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As investors have become more and more sophisticated, the price-to-earnings (P/E) ratio has begun to be viewed as a less-sophisticated, overly-simplistic tool. But sometimes, there’s power in simplicity.
The fact of the matter is, the P/E ratio is still the ultimate “bottom line” concept — how much are investors paying for earnings?
1. Ford (NYSE: F)
To be fair, Ford Motor’s earnings have been falling since 2010. The company earned $1.91 per share in 2010, but only brought home $1.51 last year. This year is expected to be even less impressive, with analysts only looking for a profit of $1.46 per share. In that light, the stock’s 32% drop since the end of 2010 does make a little sense.
On the other hand, the punishment doesn’t even come close to fitting the crime. Ford’s P/E of 7.5 is simply rock-bottom compared to the market’s average P/E of 14.2.
No, the current year doesn’t look encouraging earnings wise, but it’s not like Ford isn’t selling more and more cars. The auto manufacturer sold 1.9 million vehicles in 2010, up 19% from 2009′s total. In 2011, Ford sold a little more than 2 million cars and trucks. The year-to-date total is well ahead of the total at this point a year ago, too. The point is Ford is clearly capable of doing what it needs to do in the long run — sell more cars.
Either way, it looks like the income-statement woes will likely clear up by next year, with forecasters saying the company will earn $1.72 per share. That translates into an overlooked forward P/E of 6.6, based on current stock prices.
2. Xerox (NYSE: XRX)
Yes, people still make photocopies, and a lot of them. The market doesn’t seem to believe it, considering Xerox shares are trading at a mere 8.7 times earnings. After two straight years of increased earnings, though, and another improvement in the cards this year, the argument that the copier business is dead is getting more than a little tired.
There’s another understandable reason investors remain this unimpressed with the company. On almost every other measure used to grade stocks, Xerox looks ugly. For instance, net margins are a mere 5.7%, the return on equity is only 10.7%, and revenue has only grown by 4.6% for the past four quarters. They’re all sub-par. Yet, what the company lacks in pizzazz, it makes up for in consistency — at least we can rely on net margins of around 5.7%, and sales growth of 4.6%. It may not be sexy, but you’re paying next to nothing for those reliable results.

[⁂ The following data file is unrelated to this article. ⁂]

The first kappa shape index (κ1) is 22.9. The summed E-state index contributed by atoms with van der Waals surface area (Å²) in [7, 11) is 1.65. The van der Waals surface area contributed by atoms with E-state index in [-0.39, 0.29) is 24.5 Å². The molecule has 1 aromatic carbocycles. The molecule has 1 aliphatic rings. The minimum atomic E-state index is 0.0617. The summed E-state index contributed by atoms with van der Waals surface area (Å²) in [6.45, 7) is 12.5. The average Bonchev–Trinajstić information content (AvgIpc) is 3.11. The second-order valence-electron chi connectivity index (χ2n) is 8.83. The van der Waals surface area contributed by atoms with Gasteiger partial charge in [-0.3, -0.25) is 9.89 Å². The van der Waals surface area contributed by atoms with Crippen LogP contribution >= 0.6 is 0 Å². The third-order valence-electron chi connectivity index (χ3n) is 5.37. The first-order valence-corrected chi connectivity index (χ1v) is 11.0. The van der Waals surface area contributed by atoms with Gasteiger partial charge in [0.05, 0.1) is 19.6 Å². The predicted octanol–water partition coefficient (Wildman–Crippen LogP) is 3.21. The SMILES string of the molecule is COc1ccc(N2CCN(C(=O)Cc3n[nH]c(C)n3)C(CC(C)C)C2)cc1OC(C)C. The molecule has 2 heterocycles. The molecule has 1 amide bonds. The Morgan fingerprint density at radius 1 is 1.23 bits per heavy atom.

All that being said, while Xerox is known as a copier company, it’s quietly ramping up its offerings in the digital arenas of health care records, human resources document management, finance and accounting services, and more. Even if the legacy business is dead in the water, the company’s well-positioned for the future.
3. MetLife (NYSE: MET)
Although its earnings have been far more erratic since the 2008 crisis, MetLife is approaching its peak earnings levels from 2007 again. The insurer earned a whopping $3.25 per share in 2007, but watched that number slump to $2.91 in 2009. Last year, however, the figure was pumped back up to $5.02, and is — or was anyway — expected to be at least a little higher this year.
But MetLife just posted a loss of $0.09 for the first quarter, well shy of the $1.25 profit analysts were expecting. It was a blow the company didn’t need, either, considering it was also one of the outfits that didn’t pass the Federal Reserve’s stress test last month. As a result of the failed stress test, it wasn’t allowed to raise its dividend, either.
It all seems like a brewing disappointment for shareholders. In this case, though, the problems on the surface aren’t problems under the hood.
The reason MetLife lost $0.09 per share stems from a $1.98 billion loss on derivatives trades the company normally buys as a hedge against changes in interest rates and currency exchange rates. It wasn’t mismanagement or systemic ineptness — it was just miserably bad luck. Had it not booked the derivative loss, the per-share income total would have been $1.76.
As for failing the stress test, CEO Steven Kandarian actually made a valid point by saying in March, “We are deeply disappointed with the Federal Reserve’s announcement. We do not believe that the bank-centric methodologies used under the CCAR [Comprehensive Capital Analysis and Review] are appropriate for insurance companies, which operate under a different business model than banks.”
Simply put, at a trailing P/E ratio of 5.5, MetLife is a bargain, at least by insurance company standards. It’s being punished like a company other than an insurer, however, which may be a temporary condition that the market will recognize.
Risks to Consider: Though unfairly undervalued now, there’s no guarantee investors won’t remain unimpressed in the foreseeable future and fail to apply any new buying pressure.
Action to Take –> It’s tough to get excited about a stock others aren’t excited about, but as Warren Buffett can attest, the stocks to buy are the ones nobody cares about at the time. In that light, all three are solid opportunities right now.
If investors only had room for one though, then I think MetLife is it. Between the stress test and last quarter’s loss, the market’s opinion on the insurer is just shy of disgust. The perceived problems aren’t nearly as big as they’re being made out to be. As investors start to realize the same, shares could offer as much as a 40% to 50% upside by the end of this year.
– James BrumleySource: StreetAuthority
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